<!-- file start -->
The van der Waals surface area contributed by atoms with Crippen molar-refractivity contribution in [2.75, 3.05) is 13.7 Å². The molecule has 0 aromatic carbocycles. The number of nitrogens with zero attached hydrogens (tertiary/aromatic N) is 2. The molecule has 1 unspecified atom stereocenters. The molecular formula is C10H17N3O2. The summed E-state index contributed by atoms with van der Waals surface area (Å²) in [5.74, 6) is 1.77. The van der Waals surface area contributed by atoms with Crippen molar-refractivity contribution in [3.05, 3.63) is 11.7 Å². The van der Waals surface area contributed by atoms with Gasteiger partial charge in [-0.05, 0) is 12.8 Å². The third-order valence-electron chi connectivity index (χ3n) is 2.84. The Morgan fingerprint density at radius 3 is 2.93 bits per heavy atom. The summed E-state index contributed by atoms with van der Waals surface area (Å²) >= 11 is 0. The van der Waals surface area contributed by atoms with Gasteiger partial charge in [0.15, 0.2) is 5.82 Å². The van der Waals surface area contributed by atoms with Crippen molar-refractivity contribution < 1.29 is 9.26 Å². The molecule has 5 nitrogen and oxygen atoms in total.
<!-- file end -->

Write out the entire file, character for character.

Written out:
The van der Waals surface area contributed by atoms with Crippen molar-refractivity contribution in [2.75, 3.05) is 13.7 Å². The molecule has 0 aromatic carbocycles. The number of nitrogens with zero attached hydrogens (tertiary/aromatic N) is 2. The molecule has 1 unspecified atom stereocenters. The molecular formula is C10H17N3O2. The summed E-state index contributed by atoms with van der Waals surface area (Å²) in [5.74, 6) is 1.77. The van der Waals surface area contributed by atoms with Crippen molar-refractivity contribution in [3.05, 3.63) is 11.7 Å². The van der Waals surface area contributed by atoms with Gasteiger partial charge in [-0.05, 0) is 12.8 Å². The third-order valence-electron chi connectivity index (χ3n) is 2.84. The Morgan fingerprint density at radius 3 is 2.93 bits per heavy atom. The summed E-state index contributed by atoms with van der Waals surface area (Å²) >= 11 is 0. The van der Waals surface area contributed by atoms with Gasteiger partial charge in [0.15, 0.2) is 5.82 Å². The van der Waals surface area contributed by atoms with Crippen molar-refractivity contribution < 1.29 is 9.26 Å². The molecule has 5 nitrogen and oxygen atoms in total.